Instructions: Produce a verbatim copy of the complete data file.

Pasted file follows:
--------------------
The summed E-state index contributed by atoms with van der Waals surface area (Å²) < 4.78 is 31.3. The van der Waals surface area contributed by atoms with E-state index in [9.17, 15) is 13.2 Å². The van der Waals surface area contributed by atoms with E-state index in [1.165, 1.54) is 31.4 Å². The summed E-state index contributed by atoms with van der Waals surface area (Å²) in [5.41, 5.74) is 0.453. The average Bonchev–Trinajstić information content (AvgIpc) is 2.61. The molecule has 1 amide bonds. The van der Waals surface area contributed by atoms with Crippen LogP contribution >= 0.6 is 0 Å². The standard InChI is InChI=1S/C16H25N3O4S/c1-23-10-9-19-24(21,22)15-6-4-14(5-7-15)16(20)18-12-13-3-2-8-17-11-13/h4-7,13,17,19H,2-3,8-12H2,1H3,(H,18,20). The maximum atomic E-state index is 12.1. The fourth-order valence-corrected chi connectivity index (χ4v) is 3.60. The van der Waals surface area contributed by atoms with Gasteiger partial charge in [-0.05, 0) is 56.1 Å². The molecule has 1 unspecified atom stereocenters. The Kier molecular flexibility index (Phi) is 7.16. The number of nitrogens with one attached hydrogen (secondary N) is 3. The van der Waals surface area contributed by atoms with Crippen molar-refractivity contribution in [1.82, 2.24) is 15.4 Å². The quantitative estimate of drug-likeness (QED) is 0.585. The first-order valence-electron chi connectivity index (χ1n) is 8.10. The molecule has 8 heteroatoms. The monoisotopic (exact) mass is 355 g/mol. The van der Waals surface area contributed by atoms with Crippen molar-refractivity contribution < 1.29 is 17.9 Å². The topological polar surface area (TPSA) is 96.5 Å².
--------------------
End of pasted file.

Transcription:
The summed E-state index contributed by atoms with van der Waals surface area (Å²) < 4.78 is 31.3. The van der Waals surface area contributed by atoms with E-state index in [9.17, 15) is 13.2 Å². The van der Waals surface area contributed by atoms with E-state index in [1.165, 1.54) is 31.4 Å². The summed E-state index contributed by atoms with van der Waals surface area (Å²) in [5.41, 5.74) is 0.453. The average Bonchev–Trinajstić information content (AvgIpc) is 2.61. The molecule has 1 amide bonds. The van der Waals surface area contributed by atoms with Crippen LogP contribution >= 0.6 is 0 Å². The standard InChI is InChI=1S/C16H25N3O4S/c1-23-10-9-19-24(21,22)15-6-4-14(5-7-15)16(20)18-12-13-3-2-8-17-11-13/h4-7,13,17,19H,2-3,8-12H2,1H3,(H,18,20). The maximum atomic E-state index is 12.1. The fourth-order valence-corrected chi connectivity index (χ4v) is 3.60. The van der Waals surface area contributed by atoms with Gasteiger partial charge in [-0.05, 0) is 56.1 Å². The molecule has 1 unspecified atom stereocenters. The Kier molecular flexibility index (Phi) is 7.16. The number of nitrogens with one attached hydrogen (secondary N) is 3. The van der Waals surface area contributed by atoms with Crippen molar-refractivity contribution in [1.82, 2.24) is 15.4 Å². The quantitative estimate of drug-likeness (QED) is 0.585. The first-order valence-electron chi connectivity index (χ1n) is 8.10. The molecule has 8 heteroatoms. The monoisotopic (exact) mass is 355 g/mol. The van der Waals surface area contributed by atoms with Crippen molar-refractivity contribution < 1.29 is 17.9 Å². The topological polar surface area (TPSA) is 96.5 Å².